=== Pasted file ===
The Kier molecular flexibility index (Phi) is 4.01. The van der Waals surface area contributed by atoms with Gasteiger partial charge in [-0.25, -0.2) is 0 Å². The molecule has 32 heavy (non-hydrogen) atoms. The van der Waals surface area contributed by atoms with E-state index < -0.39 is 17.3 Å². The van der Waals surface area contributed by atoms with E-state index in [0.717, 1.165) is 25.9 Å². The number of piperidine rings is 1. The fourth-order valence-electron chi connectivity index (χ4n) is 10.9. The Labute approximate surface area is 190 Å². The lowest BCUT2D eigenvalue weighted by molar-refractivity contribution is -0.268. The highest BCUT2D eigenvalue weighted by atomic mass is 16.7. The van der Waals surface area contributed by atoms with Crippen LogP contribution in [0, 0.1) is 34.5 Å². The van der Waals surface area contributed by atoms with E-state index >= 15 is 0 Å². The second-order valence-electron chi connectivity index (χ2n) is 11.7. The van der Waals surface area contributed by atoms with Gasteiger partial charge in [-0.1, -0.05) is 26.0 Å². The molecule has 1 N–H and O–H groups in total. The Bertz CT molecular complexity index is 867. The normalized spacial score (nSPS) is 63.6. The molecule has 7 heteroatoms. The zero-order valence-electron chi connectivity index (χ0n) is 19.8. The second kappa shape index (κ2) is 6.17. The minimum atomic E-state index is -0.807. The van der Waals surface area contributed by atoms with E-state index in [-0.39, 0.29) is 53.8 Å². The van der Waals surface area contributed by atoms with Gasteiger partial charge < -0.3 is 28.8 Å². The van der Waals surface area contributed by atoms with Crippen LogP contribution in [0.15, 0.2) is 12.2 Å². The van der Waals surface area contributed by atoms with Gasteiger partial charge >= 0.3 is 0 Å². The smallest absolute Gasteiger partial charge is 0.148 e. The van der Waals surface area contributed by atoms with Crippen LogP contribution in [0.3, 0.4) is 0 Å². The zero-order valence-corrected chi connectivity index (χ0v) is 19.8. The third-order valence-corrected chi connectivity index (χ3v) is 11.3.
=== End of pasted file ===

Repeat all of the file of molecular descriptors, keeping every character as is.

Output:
The Kier molecular flexibility index (Phi) is 4.01. The van der Waals surface area contributed by atoms with Gasteiger partial charge in [-0.25, -0.2) is 0 Å². The molecule has 32 heavy (non-hydrogen) atoms. The van der Waals surface area contributed by atoms with E-state index < -0.39 is 17.3 Å². The van der Waals surface area contributed by atoms with E-state index in [0.717, 1.165) is 25.9 Å². The number of piperidine rings is 1. The fourth-order valence-electron chi connectivity index (χ4n) is 10.9. The Labute approximate surface area is 190 Å². The lowest BCUT2D eigenvalue weighted by molar-refractivity contribution is -0.268. The highest BCUT2D eigenvalue weighted by atomic mass is 16.7. The van der Waals surface area contributed by atoms with Crippen LogP contribution in [0, 0.1) is 34.5 Å². The van der Waals surface area contributed by atoms with E-state index >= 15 is 0 Å². The second-order valence-electron chi connectivity index (χ2n) is 11.7. The van der Waals surface area contributed by atoms with Gasteiger partial charge in [-0.1, -0.05) is 26.0 Å². The molecule has 1 N–H and O–H groups in total. The Bertz CT molecular complexity index is 867. The normalized spacial score (nSPS) is 63.6. The molecule has 7 heteroatoms. The zero-order valence-electron chi connectivity index (χ0n) is 19.8. The second kappa shape index (κ2) is 6.17. The minimum atomic E-state index is -0.807. The van der Waals surface area contributed by atoms with E-state index in [-0.39, 0.29) is 53.8 Å². The van der Waals surface area contributed by atoms with Gasteiger partial charge < -0.3 is 28.8 Å². The van der Waals surface area contributed by atoms with Crippen LogP contribution in [0.15, 0.2) is 12.2 Å². The van der Waals surface area contributed by atoms with Gasteiger partial charge >= 0.3 is 0 Å². The smallest absolute Gasteiger partial charge is 0.148 e. The van der Waals surface area contributed by atoms with Crippen LogP contribution in [0.3, 0.4) is 0 Å². The zero-order valence-corrected chi connectivity index (χ0v) is 19.8. The third-order valence-corrected chi connectivity index (χ3v) is 11.3.